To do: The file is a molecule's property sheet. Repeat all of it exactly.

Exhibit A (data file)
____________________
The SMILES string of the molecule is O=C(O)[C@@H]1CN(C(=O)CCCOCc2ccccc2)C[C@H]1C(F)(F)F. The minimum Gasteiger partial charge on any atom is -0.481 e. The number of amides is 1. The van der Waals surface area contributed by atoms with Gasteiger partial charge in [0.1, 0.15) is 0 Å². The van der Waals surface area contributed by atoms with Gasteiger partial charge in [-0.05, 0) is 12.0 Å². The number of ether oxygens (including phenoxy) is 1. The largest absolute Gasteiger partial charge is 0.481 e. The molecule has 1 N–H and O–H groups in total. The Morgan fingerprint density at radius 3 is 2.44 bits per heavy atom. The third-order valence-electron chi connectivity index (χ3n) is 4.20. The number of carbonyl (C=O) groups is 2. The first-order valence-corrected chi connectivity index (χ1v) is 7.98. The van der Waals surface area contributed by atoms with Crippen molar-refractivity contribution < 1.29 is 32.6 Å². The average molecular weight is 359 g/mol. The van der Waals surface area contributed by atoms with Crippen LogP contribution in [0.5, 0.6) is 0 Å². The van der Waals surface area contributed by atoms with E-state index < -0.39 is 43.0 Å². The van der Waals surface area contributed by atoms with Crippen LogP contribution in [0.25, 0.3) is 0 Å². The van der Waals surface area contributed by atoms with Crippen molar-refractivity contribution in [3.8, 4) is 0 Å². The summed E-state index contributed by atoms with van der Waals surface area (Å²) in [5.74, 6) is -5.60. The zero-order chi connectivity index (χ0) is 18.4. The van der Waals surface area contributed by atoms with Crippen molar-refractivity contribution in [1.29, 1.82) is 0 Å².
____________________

The SMILES string of the molecule is O=C(O)[C@@H]1CN(C(=O)CCCOCc2ccccc2)C[C@H]1C(F)(F)F. The minimum Gasteiger partial charge on any atom is -0.481 e. The number of amides is 1. The van der Waals surface area contributed by atoms with Gasteiger partial charge in [0.1, 0.15) is 0 Å². The van der Waals surface area contributed by atoms with Gasteiger partial charge in [-0.05, 0) is 12.0 Å². The number of ether oxygens (including phenoxy) is 1. The largest absolute Gasteiger partial charge is 0.481 e. The molecule has 1 N–H and O–H groups in total. The Morgan fingerprint density at radius 3 is 2.44 bits per heavy atom. The third-order valence-electron chi connectivity index (χ3n) is 4.20. The number of carbonyl (C=O) groups is 2. The first-order valence-corrected chi connectivity index (χ1v) is 7.98. The van der Waals surface area contributed by atoms with Crippen molar-refractivity contribution < 1.29 is 32.6 Å². The average molecular weight is 359 g/mol. The van der Waals surface area contributed by atoms with Crippen LogP contribution in [0.5, 0.6) is 0 Å². The van der Waals surface area contributed by atoms with E-state index < -0.39 is 43.0 Å². The van der Waals surface area contributed by atoms with Crippen LogP contribution in [0.25, 0.3) is 0 Å². The van der Waals surface area contributed by atoms with Crippen molar-refractivity contribution in [3.8, 4) is 0 Å². The summed E-state index contributed by atoms with van der Waals surface area (Å²) in [5.74, 6) is -5.60. The zero-order chi connectivity index (χ0) is 18.4. The van der Waals surface area contributed by atoms with Crippen molar-refractivity contribution in [1.29, 1.82) is 0 Å².